The incense-scented Salalah, the second largest city in Oman, is located in the very south of the country and attracts visitors with its tranquil atmosphere, fantastic diving grounds and dreamlike beaches. Once a year, the monsoon transforms its surroundings into a blooming paradise.
Salalah, the capital of the southernmost district of Dhofar, is located in the very south on the coast of Oman at the foot of the Dhofar Mountains and is the ideal city to relax with all modern amenities. Salalah is the ideal base from which to explore southern Oman. After Muscat, Salalah is the second largest city in Oman and the birthplace of Sultan Qaboos bin Said.
Salalah, which became rich in the 13th century through the frankincense trade, has always been the capital of the Dhofar Sultanate and from 1932 to 1970 even the capital of Oman. Only the new Sultan Qaboos moved the capital to Muscat and now only visits Salalah every few years.
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Journey to Salalah
Getting to Salalah can be done by boat, car, bus or plane (for example from Muscat or the United Arab Emirates).
The fastest (approx. 1 hour flight time) and most comfortable journey is by plane from Muscat. By bus, it is recommended to travel to Salalah at night. Due to the sweltering heat, the 12-hour journey from Muscat to Salalah can be quite exhausting. Besides, the view of the illuminated Salalah at night is absolutely unforgettable!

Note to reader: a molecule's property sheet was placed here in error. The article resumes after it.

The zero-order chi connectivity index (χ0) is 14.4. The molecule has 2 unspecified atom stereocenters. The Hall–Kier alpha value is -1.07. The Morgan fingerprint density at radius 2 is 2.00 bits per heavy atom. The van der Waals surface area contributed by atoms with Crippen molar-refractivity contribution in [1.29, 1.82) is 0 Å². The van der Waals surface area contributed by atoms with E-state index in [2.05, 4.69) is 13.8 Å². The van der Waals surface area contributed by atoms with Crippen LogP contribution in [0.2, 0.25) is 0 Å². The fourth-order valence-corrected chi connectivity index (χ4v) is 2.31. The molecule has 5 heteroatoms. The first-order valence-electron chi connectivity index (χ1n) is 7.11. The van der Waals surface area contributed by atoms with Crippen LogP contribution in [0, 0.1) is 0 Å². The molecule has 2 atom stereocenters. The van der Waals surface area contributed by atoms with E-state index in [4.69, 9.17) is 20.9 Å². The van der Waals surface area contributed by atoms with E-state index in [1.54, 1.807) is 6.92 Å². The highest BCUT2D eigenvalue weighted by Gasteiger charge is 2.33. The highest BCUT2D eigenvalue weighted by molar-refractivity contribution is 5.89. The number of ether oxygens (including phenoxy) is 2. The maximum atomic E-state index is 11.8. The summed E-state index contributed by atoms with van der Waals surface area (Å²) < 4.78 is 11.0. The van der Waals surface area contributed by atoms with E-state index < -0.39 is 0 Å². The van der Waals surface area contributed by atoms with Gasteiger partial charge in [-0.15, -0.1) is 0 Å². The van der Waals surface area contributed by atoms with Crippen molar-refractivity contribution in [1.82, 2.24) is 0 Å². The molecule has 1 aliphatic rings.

If you are driving yourself, it is better to do the route during the day, as driving at night is not entirely safe due to road works and the odd camel on the road.
Salalah and the Khareef
From July to September, an offshoot of the monsoon, the so-called "Khareef", descends on Salalah. When it is usually over 40°C on the entire Arabian Peninsula, it is foggy and humid on a strip about 50km wide in the very south of Oman. In August to the end of September, the surroundings of Salalah are transformed into a Garden of Eden interspersed with blossoms.
Every year from mid-July to the end of August, the popular Khareef Festival (also known as the Salalah Tourism Festival ) is held in Salalah. Especially on weekends, it's a hive of activity and hotels have to be booked well in advance.
Beach holidaymakers, diving enthusiasts and culture lovers are equally welcome in tranquil Salalah. Coconut palms, banana trees and the sheer endless sandy beach of Salalah convey a paradisiacal holiday flair. This has earned Salalah beach a place on our list of 10 most beautiful beaches in Oman.